SpaceX is preparing to re-fly its Dragon cargo spacecraft for the first time next Thursday on a mission to the International Space Station for NASA. Just two weeks later, the Elon Musk-led spaceflight company will attempt to launch its second “flight-proven” Falcon 9 rocket to deliver a customer’s satellite to orbit.
While the missions are relatively routine, if they are successful, they will further prove SpaceX’s reusable hardware and show that the company can launch customer payloads every 2-3 weeks.
On March 30th, SpaceX made history by re-flying (and re-landing) an orbital class rocket for the first time. The event was widely celebrated throughout the aerospace industry. Many agree that the breakthrough in reusability could have a substantial impact on the future of space exploration. The crucial question: Can they do it again? And again? Consistency is the key.
Success means not having to build a brand new rocket for every mission. It means tens of millions of dollars in savings—and overcoming a significant hurdle holding back regular space travel. It’s going to be a while until SpaceX breaks even on the billion dollars spent developing the “flight-proven” technology.“We’ll figure out some way to pay off the development costs of reusability,” said CEO Elon Musk during a press conference after the first reflight. “The price discount won’t be as much as the cost savings because we need to repay the massive development cost.”
The company’s next goal is to narrow the launch to re-launch window of a reusable Falcon 9 rocket down to 24 hours. CEO Elon Musk says full reusability will dramatically reduce the costs of spaceflight and enable SpaceX to begin transporting humans to the Mars. The billionaire unveiled SpaceX’s master plan last year for making humans “multi-planetary” by first settling on the red planet. The Interplanetary Transport System, as Musk calls it, uses a massive passenger spaceship and rocket booster that is completely (and rapidly) reusable. This keeps the cost-per-seat low enough to get a significant amount of people to our neighboring planet.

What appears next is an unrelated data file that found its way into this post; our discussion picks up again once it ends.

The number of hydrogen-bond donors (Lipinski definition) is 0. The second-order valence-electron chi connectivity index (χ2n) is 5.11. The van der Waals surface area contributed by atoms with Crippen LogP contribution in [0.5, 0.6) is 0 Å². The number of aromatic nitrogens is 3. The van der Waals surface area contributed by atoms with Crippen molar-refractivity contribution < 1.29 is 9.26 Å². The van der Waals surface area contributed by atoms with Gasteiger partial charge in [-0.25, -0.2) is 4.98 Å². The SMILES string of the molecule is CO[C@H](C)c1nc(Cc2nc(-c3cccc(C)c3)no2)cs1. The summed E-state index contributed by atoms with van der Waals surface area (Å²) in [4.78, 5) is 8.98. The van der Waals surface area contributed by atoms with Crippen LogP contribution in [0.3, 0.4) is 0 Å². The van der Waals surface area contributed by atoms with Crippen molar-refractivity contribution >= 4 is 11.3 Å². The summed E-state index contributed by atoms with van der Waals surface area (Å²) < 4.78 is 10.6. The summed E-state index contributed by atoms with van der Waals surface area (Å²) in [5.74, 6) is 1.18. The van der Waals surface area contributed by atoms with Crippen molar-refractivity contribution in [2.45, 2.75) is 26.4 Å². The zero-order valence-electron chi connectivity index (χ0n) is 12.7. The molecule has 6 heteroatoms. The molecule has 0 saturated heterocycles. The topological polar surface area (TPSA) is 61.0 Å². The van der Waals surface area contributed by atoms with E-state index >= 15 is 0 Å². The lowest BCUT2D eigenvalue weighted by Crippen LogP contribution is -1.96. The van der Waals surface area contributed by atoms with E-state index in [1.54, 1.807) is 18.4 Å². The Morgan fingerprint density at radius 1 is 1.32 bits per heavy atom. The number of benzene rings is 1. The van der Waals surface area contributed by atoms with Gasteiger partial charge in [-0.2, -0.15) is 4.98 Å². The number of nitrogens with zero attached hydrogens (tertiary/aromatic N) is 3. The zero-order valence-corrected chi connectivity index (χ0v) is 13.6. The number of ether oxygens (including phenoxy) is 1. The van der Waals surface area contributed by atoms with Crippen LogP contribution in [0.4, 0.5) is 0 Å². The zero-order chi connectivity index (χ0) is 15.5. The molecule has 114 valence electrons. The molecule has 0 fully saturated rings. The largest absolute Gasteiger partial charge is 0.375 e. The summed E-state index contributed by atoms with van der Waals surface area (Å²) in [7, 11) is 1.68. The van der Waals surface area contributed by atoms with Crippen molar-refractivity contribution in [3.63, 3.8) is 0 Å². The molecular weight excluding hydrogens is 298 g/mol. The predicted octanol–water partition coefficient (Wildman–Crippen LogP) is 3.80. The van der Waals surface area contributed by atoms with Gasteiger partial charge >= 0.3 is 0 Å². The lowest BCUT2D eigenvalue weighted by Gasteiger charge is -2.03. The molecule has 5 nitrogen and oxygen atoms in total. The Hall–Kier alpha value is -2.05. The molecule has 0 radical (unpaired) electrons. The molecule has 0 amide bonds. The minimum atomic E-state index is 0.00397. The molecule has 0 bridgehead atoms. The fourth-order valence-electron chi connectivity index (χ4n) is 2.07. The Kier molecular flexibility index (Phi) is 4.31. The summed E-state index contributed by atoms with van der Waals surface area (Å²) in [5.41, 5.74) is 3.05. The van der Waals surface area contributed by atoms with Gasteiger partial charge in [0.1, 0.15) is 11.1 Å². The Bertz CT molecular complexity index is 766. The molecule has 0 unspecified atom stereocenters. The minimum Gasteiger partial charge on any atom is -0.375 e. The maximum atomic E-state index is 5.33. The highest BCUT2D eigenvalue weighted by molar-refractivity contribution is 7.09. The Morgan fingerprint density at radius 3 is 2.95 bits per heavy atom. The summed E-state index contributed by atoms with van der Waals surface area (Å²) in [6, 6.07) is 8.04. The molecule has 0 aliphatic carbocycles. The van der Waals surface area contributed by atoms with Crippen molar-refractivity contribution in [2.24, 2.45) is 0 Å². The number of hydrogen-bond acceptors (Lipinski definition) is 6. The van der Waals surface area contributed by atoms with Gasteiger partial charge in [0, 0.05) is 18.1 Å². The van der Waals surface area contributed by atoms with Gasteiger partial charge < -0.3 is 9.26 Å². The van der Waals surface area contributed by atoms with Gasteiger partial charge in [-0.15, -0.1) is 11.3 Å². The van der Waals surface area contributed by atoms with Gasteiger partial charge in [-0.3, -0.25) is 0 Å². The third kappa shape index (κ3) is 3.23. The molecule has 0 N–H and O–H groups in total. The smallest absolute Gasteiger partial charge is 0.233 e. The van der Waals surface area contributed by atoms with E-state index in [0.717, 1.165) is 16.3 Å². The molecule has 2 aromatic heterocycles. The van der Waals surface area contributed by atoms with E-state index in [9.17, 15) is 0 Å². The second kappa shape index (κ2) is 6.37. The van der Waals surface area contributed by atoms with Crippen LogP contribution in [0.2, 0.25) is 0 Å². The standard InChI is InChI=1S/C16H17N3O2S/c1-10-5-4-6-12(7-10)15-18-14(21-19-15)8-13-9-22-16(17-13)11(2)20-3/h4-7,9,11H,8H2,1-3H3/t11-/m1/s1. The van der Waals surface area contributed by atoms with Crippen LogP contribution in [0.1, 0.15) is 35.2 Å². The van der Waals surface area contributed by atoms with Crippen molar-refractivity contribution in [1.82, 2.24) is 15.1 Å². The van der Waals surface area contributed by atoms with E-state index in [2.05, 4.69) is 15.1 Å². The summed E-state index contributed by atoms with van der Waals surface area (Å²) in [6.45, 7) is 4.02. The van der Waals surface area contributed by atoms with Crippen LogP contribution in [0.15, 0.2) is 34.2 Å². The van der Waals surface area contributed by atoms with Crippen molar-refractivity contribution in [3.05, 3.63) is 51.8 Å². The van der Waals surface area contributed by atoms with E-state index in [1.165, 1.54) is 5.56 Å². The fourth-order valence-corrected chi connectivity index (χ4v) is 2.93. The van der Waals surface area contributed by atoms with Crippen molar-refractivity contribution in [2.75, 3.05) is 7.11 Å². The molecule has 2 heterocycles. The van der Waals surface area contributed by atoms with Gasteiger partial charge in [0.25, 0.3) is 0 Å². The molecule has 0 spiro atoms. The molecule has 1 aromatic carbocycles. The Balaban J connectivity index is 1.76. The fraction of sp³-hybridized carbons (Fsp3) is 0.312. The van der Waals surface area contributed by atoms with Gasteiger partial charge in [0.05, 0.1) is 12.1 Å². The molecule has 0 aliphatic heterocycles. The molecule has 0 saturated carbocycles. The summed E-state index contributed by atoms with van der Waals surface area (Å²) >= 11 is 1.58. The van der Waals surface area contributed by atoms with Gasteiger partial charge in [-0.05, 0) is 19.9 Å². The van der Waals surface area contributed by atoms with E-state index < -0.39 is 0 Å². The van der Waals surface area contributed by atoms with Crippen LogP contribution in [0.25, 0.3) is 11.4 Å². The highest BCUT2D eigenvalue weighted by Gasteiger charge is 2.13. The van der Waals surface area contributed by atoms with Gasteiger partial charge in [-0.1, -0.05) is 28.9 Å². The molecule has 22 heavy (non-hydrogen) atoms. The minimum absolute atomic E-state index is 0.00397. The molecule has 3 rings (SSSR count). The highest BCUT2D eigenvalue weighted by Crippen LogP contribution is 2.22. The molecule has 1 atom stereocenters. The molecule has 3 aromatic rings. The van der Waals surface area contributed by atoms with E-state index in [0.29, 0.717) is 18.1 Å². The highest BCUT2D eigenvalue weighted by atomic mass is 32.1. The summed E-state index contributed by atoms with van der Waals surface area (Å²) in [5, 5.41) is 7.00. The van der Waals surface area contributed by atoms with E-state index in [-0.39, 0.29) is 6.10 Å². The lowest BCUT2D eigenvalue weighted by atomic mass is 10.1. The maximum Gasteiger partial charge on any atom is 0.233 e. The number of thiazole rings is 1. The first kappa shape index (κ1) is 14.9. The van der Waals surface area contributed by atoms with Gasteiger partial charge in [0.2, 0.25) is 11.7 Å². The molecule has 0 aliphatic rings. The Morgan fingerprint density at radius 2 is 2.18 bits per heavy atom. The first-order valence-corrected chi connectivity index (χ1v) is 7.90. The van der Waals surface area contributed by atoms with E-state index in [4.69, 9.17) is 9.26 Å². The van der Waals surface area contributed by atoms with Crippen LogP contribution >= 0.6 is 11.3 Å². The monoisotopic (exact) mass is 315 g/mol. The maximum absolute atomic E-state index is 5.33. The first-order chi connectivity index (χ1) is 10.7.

A human Mars mission is still well over a decade away. At this moment, SpaceX has had no experience with human spaceflight of any kind but hopes to change that within a year. If next week’s cargo run to the ISS on a reused Dragon spacecraft goes smoothly, it will enable SpaceX to focus less on manufacturing new cargo-only Dragon and shift to further developing and building its successor: the Dragon V2 or Crew Dragon.
The Dragon V2 will carry astronauts to the space station for NASA under a lucrative commercial crew contract. Soon after, it will take a two very wealthy tourists around the Moon. “The spacecraft will be capable of carrying crew members, landing propulsively almost anywhere on Earth, and refueling and flying again for rapid reusability, says SpaceX. “As a modern, 21st century manned spacecraft, Dragon v2 will revolutionize access to space.” The vehicle is fully autonomous but can be piloted by crew members or remotely from SpaceX headquarters in Hawthorne, California.
SpaceX’s Dragon was the first commercially-owned vehicle to ever dock at the space station during a flight test 5 years ago. If SpaceX can stick to its ambitious timeline, the vehicle’s crew variant could also make history by returning human spaceflight to American soil and returning humans to lunar orbit for the first time since 1972. SpaceX is targeting 2018 for Crew Dragon missions. SpaceX will develop another variant of the Dragon dubbed “Red Dragon” for uncrewed flights to Mars that will help build a foundation for future human missions.
SpaceX’s 11th Cargo Resupply Service Mission for NASA (and first using a recovered Dragon) is scheduled for liftoff from NASA’s Kennedy Space Center on June 1st at 5:55 PM ET atop a brand new Falcon 9 rocket. After the Dragon is delivered to low-Earth orbit so it can begin navigating to the space station, the booster will fly back to Earth for a ground landing at Cape Canaveral Landing Zone 1.
Just a couple of weeks later, SpaceX’s Launch Complex 39A–famous for the launch of Apollo 11–will see the second liftoff of a flight-proven orbital rocket. The mission, like the first re-flight, is routine. A Falcon 9 booster that was recovered on a drone ship off the coast of California in January will be used to launch the BulgariaSat-1 communications satellite. Liftoff from Kennedy Space Center is scheduled for June 15th according to SpaceX’s customer, but it will likely be shifted to accommodate a test firing, poor weather, or any technical issues.
“Elon Musk and his SpaceX team have convinced me that people like them bring us closer to a new quality of life through providing access to cutting-edge technology,” said BulgariaSat & BulsatCom Chief Executive Maxim Zayakov. “This is a chance for Bulgaria to join the efforts to develop these new aspects of space industry.” Zayakov believes SpaceX’s flight-proven rockets can make it affordable for smaller nations and companies to launch payloads to space.
Robin Seemangal has been reporting from the newsroom at NASA’s Kennedy Space Center for the last two years for the Observer with by-lines also in Popular Science and Wired Magazine. He does in-depth coverage of SpaceX launches as well as Elon Musk’s mission to send humans to Mars. Robin has appeared on BBC, Russia Today, NPR‘s ‘Are We There Yet’ Podcast, and radio stations around the world to discuss space exploration.